Having a dance floor at your establishment can be a draw for many customers.  For an event venue, adding a dance floor can bring in additional revenue.  A nightclub can entice more patrons to join the fun when dance platforms and light-up floors are available.  While dancing the night away is most often a happy occasion, there are times when a dance floor can bring the party to a screeching halt, causing damage to patrons and your business.

ICC’s Loss Control and Liability Claims Teams put on their dancing shoes and pulled together a checklist of tips to help you create an environment for your patrons to safely get their groove on.

    • Post signage, install proper lighting, and mark the edges of steps or ramps with brightly colored tape or paint
    • Install handrails along all sides of dancing platforms, including the steps
    • Have wet floor signs easily accessible or better yet, close off an area until spills can be completely cleaned and dried
    • Use a designated mop and bucket for dance floor areas – not one that is also used in the kitchen area and may hold grease
    • Know the type of chemical cleaning solutions that are best for your flooring material – using something not made for your floor could cause issues with traction, especially when met with sugary and sticky alcohol spills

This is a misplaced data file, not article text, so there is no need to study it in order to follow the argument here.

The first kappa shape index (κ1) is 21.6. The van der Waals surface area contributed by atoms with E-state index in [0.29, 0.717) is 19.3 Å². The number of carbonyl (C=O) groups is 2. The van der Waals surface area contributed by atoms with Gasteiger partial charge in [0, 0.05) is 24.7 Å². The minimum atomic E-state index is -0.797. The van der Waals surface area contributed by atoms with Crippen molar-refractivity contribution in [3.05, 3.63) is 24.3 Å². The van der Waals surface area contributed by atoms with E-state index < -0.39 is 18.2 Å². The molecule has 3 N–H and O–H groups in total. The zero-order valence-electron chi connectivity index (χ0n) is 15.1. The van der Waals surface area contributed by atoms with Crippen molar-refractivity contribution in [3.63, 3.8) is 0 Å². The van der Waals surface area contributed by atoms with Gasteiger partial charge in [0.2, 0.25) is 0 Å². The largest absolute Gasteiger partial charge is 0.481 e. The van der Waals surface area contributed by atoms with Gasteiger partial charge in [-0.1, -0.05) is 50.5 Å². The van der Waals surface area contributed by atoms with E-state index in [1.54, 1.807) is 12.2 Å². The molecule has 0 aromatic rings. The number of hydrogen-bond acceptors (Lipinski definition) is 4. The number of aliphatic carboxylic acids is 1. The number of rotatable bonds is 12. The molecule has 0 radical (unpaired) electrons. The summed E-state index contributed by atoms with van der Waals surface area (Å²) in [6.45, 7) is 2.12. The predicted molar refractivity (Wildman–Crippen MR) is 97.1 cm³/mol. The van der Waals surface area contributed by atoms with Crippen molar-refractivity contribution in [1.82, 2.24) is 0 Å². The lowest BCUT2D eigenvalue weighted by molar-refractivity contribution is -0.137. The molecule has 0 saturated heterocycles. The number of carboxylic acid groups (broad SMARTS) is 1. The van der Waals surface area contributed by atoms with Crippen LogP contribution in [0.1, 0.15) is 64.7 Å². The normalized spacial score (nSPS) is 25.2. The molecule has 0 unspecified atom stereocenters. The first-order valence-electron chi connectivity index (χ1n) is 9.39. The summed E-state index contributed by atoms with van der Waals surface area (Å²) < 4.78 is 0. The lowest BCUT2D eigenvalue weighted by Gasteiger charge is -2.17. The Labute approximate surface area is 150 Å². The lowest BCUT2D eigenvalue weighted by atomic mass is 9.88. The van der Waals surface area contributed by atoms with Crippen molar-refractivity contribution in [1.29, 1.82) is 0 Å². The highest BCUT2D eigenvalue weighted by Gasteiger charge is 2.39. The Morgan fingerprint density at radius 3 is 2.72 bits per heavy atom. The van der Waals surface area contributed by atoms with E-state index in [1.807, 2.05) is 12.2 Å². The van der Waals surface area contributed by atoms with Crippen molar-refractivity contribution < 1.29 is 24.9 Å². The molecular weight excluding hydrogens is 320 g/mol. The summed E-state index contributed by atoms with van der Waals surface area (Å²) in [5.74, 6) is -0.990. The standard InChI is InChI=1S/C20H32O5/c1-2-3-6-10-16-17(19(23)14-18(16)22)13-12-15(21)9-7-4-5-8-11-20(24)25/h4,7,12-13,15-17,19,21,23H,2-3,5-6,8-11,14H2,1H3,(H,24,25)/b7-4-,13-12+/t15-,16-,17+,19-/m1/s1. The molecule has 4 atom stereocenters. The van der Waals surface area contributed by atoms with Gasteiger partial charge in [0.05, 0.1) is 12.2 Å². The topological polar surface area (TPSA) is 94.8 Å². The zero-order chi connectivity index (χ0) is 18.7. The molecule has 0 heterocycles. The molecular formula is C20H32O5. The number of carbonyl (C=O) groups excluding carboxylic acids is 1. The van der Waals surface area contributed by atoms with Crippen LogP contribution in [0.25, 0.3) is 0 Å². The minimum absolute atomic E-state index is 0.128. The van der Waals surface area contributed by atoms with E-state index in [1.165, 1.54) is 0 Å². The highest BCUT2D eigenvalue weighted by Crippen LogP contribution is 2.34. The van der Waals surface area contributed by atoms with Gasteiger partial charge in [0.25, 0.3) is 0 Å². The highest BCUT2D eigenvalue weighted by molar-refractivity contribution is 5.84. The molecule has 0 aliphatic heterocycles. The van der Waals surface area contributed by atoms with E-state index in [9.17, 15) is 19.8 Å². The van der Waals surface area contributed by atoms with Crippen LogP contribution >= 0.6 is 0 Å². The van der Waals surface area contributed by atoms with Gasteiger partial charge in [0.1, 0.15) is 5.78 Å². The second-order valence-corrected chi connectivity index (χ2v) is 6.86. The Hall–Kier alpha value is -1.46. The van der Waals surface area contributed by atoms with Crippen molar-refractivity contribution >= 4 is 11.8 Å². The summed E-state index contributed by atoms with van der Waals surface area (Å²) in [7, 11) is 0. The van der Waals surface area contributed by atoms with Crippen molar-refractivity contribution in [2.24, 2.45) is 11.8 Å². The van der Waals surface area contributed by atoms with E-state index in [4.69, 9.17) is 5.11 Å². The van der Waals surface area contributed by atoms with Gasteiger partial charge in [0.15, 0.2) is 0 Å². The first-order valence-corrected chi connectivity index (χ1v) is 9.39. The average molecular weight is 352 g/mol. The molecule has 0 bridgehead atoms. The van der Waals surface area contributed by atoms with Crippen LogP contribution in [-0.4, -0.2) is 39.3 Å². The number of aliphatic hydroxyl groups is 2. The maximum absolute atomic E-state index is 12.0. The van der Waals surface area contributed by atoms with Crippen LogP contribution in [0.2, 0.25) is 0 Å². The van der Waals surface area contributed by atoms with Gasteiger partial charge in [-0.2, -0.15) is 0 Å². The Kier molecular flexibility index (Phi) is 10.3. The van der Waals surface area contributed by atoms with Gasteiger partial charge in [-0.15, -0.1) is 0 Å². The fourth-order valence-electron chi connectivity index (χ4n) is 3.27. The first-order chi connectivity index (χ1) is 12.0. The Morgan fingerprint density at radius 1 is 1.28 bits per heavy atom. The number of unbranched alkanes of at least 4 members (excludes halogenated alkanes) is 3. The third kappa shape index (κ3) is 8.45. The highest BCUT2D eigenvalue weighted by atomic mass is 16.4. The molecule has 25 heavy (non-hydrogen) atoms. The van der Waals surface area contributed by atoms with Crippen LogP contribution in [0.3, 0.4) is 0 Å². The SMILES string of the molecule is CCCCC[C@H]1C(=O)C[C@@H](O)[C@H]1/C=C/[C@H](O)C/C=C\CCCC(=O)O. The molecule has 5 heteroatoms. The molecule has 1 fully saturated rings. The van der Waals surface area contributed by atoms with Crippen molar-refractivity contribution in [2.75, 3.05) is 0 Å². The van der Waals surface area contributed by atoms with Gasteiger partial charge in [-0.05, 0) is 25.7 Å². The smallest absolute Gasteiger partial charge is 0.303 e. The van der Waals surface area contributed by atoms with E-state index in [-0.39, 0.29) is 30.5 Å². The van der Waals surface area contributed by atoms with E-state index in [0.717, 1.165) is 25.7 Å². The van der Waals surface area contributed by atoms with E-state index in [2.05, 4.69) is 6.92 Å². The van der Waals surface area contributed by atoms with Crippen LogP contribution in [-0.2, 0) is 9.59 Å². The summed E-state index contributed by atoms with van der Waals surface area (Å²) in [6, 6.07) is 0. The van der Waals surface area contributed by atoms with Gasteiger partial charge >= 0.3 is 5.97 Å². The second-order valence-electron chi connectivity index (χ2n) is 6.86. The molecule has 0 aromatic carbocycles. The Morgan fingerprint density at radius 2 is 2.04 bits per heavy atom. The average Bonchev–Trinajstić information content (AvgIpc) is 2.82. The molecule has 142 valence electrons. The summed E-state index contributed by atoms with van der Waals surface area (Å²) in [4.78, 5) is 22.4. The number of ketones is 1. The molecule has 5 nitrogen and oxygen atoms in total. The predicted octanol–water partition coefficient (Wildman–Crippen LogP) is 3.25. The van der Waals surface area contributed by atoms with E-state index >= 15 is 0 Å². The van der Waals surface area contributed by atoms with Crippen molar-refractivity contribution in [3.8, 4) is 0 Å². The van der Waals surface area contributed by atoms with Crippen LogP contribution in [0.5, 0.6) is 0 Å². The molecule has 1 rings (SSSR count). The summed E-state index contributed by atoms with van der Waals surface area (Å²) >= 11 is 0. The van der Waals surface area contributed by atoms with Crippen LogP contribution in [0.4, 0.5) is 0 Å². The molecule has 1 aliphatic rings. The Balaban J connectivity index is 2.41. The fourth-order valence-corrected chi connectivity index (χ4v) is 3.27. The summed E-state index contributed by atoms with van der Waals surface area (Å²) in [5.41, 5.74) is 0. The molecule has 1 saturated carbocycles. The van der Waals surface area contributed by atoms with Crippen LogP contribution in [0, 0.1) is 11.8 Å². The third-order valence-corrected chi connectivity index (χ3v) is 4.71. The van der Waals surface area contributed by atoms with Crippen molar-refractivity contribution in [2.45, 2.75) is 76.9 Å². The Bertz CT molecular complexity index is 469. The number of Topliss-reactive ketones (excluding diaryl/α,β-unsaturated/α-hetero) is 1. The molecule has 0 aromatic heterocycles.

• The easiest way to avoid spills is to not allow food or drinks on the dance floor
    • Make your dance floor a plastic only area where glassware is not allowed
    • Require that shoes are always worn in your establishment
    • Have more than one staff member to monitor the dance floor areas and watch for spills or potential conflicts between patrons
    • Remove patrons that are exhibiting signs of inappropriate behavior or intoxication
    • Provide written policies and procedures for your employees and follow accordingly
    • Keep a log to track spills, confirm proper cleanup was completed, and file a report if a slip, fall, or other incident occurs – include camera footage, witness statements, itemized receipt(s), employee schedule, and police report if available
    • Offer continuous training and safety reminders for your staff to aid in the prevention of claims

Dancing the night away should be enjoyable all the way through last call and arriving home safely.  Keeping these tips in mind can help you create an inviting dance space where the safety of your patrons and your staff are a priority.

For more information about insuring your business with ICC, visit  You can locate an ICC agent in your area at


The above story appeared in the April 2023 edition of Pennsylvania Beverage Media. Illinois Casualty Company is the preferred vendor of the PLBTA for liquor liability insurance products.

By in Latest News Comments Off on Are You Liable for an Off-Duty Employee’s Conduct?

Are You Liable for an Off-Duty Employee’s Conduct?


Most employers assume that they are not responsible for the conduct of their off-duty employees. However, under certain circumstances, an employee’s off-duty conduct can be imputed to the employer.